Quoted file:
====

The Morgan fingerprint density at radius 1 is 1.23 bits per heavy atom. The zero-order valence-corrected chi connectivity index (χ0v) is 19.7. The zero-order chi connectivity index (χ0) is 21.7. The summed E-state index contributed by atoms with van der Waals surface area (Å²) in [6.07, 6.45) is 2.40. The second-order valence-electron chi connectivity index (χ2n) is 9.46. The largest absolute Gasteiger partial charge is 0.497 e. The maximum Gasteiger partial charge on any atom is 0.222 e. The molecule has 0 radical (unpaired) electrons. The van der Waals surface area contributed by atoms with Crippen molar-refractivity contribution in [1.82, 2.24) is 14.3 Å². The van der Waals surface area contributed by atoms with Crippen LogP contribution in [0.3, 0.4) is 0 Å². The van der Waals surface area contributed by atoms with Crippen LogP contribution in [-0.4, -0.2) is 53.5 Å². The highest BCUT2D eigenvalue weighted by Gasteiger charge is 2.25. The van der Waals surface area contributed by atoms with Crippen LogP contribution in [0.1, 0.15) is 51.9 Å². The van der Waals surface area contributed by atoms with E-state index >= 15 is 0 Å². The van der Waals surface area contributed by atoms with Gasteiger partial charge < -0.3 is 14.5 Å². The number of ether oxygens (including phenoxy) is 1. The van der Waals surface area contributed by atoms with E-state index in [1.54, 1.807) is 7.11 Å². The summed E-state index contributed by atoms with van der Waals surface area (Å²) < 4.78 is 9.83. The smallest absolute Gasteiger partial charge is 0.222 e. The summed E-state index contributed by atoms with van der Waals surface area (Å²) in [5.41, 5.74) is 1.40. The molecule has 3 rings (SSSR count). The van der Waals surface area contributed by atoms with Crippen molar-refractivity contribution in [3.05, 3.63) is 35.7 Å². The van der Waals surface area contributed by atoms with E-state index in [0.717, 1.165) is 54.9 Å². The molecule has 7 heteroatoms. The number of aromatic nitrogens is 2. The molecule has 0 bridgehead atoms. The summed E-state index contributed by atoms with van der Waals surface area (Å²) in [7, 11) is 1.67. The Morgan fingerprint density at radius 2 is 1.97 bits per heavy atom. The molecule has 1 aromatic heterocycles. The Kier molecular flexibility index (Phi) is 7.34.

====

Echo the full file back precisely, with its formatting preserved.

The Morgan fingerprint density at radius 1 is 1.23 bits per heavy atom. The zero-order valence-corrected chi connectivity index (χ0v) is 19.7. The zero-order chi connectivity index (χ0) is 21.7. The summed E-state index contributed by atoms with van der Waals surface area (Å²) in [6.07, 6.45) is 2.40. The second-order valence-electron chi connectivity index (χ2n) is 9.46. The largest absolute Gasteiger partial charge is 0.497 e. The maximum Gasteiger partial charge on any atom is 0.222 e. The molecule has 0 radical (unpaired) electrons. The van der Waals surface area contributed by atoms with Crippen molar-refractivity contribution in [1.82, 2.24) is 14.3 Å². The van der Waals surface area contributed by atoms with Crippen LogP contribution in [0.3, 0.4) is 0 Å². The van der Waals surface area contributed by atoms with Crippen LogP contribution in [-0.4, -0.2) is 53.5 Å². The highest BCUT2D eigenvalue weighted by Gasteiger charge is 2.25. The van der Waals surface area contributed by atoms with Crippen LogP contribution in [0.1, 0.15) is 51.9 Å². The van der Waals surface area contributed by atoms with E-state index >= 15 is 0 Å². The van der Waals surface area contributed by atoms with Gasteiger partial charge < -0.3 is 14.5 Å². The number of ether oxygens (including phenoxy) is 1. The van der Waals surface area contributed by atoms with E-state index in [1.54, 1.807) is 7.11 Å². The summed E-state index contributed by atoms with van der Waals surface area (Å²) < 4.78 is 9.83. The smallest absolute Gasteiger partial charge is 0.222 e. The summed E-state index contributed by atoms with van der Waals surface area (Å²) in [5.41, 5.74) is 1.40. The molecule has 3 rings (SSSR count). The van der Waals surface area contributed by atoms with Crippen molar-refractivity contribution in [3.05, 3.63) is 35.7 Å². The van der Waals surface area contributed by atoms with E-state index in [0.717, 1.165) is 54.9 Å². The molecule has 7 heteroatoms. The number of aromatic nitrogens is 2. The molecule has 0 bridgehead atoms. The summed E-state index contributed by atoms with van der Waals surface area (Å²) in [7, 11) is 1.67. The Morgan fingerprint density at radius 2 is 1.97 bits per heavy atom. The molecule has 1 aromatic heterocycles. The Kier molecular flexibility index (Phi) is 7.34.